I'm sure there are much better solutions. But if you have no idea how to work them, this one's easy enough that a caveman could do it.
   9. redsock Posted: November 06, 2007 at 08:32 PM (#2607004)
Thanks for posting this. I'm really pissed.

I'd rather have the games than my money back -- but that seems like a pipe dream at this point.

It would be great if there was a way to break the code. MLB cannot be that smart.
   10. redsock Posted: November 06, 2007 at 08:34 PM (#2607009)
AROM -- you should make a call and let someone know about the problem and that you will never purchase their products again.

866-800-1275.

There might be an outside, slight chance they could actually fix this.
   11. redsock Posted: November 06, 2007 at 08:39 PM (#2607015)
"Buy the download, play it on an HDTV, set a camcorder right in front of the TV. Record. You'll never have to worry about checking in with a website, though you'll have to be careful about adding your own sound effects, walking in front of the TV, or children or housepets getting curious about the whole thing."

****

Okay, so first I buy an HDTV.
Then I buy a camcorder.
Then I buy a download to a August 2004 Red Sox game that is no longer for sale.

...

Any other ideas?
   12. Bring Me the Head of Alfredo Griffin (Vlad) Posted: November 06, 2007 at 08:50 PM (#2607024)
Drop a line at BoingBoing. They eat up DRM issues, and they have a HUGE audience.
   13. Colin Posted: November 06, 2007 at 10:10 PM (#2607136)
Any company - be it MLBAM or iTunes or Microsoft - should not be able to use the word "sell" when it comes to tracks with DRM. "Loan" seems to be the more appropriate term.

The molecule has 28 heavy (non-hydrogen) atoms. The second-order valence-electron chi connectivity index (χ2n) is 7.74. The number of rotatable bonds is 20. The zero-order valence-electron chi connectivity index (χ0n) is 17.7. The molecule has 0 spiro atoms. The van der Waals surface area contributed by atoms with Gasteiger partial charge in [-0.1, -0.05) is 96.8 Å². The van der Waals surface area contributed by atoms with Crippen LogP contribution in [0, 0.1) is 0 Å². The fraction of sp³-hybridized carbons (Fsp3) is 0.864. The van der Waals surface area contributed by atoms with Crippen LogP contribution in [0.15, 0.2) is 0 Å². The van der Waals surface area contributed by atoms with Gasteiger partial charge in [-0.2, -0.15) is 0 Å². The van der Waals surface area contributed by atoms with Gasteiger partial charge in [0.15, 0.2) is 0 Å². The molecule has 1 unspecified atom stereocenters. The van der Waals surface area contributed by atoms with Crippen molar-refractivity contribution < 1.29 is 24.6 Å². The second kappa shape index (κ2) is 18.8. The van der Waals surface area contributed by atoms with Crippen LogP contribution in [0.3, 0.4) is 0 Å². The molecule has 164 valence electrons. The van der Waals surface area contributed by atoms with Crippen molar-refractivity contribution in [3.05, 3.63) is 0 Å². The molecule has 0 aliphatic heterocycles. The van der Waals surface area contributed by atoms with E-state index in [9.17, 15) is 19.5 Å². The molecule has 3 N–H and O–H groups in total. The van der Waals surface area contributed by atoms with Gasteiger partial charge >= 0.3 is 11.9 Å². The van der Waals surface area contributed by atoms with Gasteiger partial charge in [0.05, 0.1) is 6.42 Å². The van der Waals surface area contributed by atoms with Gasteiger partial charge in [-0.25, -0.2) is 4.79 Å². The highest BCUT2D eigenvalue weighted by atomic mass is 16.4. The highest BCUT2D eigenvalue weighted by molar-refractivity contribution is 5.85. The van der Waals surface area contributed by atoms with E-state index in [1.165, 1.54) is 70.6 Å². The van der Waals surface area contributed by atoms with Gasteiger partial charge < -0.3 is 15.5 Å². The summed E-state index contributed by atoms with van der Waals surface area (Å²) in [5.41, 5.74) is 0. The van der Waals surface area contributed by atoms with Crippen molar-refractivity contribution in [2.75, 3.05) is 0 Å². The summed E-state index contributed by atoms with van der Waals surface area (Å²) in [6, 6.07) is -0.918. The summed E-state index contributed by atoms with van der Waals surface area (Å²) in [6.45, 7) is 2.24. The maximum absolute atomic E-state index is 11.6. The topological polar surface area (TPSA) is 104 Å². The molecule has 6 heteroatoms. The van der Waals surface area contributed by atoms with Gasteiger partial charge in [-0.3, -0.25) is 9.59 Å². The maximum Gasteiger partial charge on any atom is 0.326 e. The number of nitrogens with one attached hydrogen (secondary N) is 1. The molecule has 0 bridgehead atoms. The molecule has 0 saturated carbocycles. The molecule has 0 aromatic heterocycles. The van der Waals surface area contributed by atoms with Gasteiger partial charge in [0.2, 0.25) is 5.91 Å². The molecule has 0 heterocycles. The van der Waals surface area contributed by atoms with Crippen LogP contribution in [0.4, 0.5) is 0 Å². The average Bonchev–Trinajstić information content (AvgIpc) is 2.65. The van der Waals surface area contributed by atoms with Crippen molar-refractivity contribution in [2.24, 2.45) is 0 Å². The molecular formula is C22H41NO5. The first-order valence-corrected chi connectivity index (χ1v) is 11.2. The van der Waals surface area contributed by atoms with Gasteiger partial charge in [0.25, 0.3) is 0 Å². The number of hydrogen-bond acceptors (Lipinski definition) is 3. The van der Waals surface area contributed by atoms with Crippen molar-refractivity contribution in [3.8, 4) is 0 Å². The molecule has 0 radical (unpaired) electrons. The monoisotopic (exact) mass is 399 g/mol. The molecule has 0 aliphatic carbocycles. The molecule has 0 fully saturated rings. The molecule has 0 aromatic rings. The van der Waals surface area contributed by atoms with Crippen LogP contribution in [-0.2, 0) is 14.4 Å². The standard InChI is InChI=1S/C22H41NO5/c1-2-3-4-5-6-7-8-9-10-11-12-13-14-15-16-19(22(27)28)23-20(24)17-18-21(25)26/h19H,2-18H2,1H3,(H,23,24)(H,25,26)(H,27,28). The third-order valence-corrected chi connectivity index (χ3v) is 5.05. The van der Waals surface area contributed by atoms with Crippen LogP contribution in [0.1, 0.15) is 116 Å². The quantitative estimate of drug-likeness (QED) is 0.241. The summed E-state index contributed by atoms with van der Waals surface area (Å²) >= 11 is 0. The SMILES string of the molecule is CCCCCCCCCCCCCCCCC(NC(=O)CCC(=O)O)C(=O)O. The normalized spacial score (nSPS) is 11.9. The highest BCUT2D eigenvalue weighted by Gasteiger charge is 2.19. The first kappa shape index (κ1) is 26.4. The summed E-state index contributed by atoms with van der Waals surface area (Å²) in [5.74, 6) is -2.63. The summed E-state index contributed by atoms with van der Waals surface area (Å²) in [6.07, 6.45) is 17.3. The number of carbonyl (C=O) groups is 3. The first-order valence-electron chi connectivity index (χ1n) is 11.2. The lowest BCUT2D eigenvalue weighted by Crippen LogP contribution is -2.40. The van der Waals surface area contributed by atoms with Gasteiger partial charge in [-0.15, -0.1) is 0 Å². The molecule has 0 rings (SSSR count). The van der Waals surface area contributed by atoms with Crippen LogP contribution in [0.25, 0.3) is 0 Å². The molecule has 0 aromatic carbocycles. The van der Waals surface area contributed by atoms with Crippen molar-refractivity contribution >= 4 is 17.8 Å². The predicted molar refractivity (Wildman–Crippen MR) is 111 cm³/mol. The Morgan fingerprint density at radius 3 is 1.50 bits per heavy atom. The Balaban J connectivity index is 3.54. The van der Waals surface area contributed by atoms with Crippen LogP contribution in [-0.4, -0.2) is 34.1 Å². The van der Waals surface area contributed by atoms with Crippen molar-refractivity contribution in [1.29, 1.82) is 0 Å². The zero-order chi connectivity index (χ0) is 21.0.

14. Grumbledook Posted: November 07, 2007 at 01:45 AM (#2607375)
I downloaded two playoff games from the MLB website last year (I think they were games 1 and 3 of the Mets-Dodgers series). I immediately found out that the files were DRM-encrypted and could not be converted into iPod video format (thus defeating the purpose of downloading them). I soon found at that the files could be converted into DRM-free files and then re-encoded in MP4 format, but the conversion seriously degraded the quality of the video. (Apparently the program just captures the playback of the DRM file; it's like circumventing DRM encryption on a CD by playing it back and recording the CD on your computer). Annoying as well was the fact that the games had all the commercials intact, so while watching them, you have to skip past the commercials.

No more. I built a MythTV box this year, and I installed a PC-hd5500 on it (for recording HDTV broadcasts) and a Hauppauge PVR-500. It was a pain getting it to work (getting the HD card to work required a recompile of MythTV, and apparently the irqbalance daemon has to be disabled for the video card drivers to work properly), but now I have a DRM-free way of recording and archiving programs. Nuvexport doesn't completely work on my system, but I can export files into MP4/XVid/DVD format. Moreover, all recordings can have their commercials flagged, and if I want, I can re-transcode the programs to permanently remove commercials (I usually do). And if the FCC decides to revive the HD "broadcast flag", I won't have to worry about it. It's not a project for everyone, but I'd recommend it to anyone with even a moderate level of technical knowledge.
   15. Greg Franklin Posted: November 07, 2007 at 11:06 PM (#2608649)
This blog post just hit Ars Technica today. Expect it to bubble up the next few days to the various techie sites.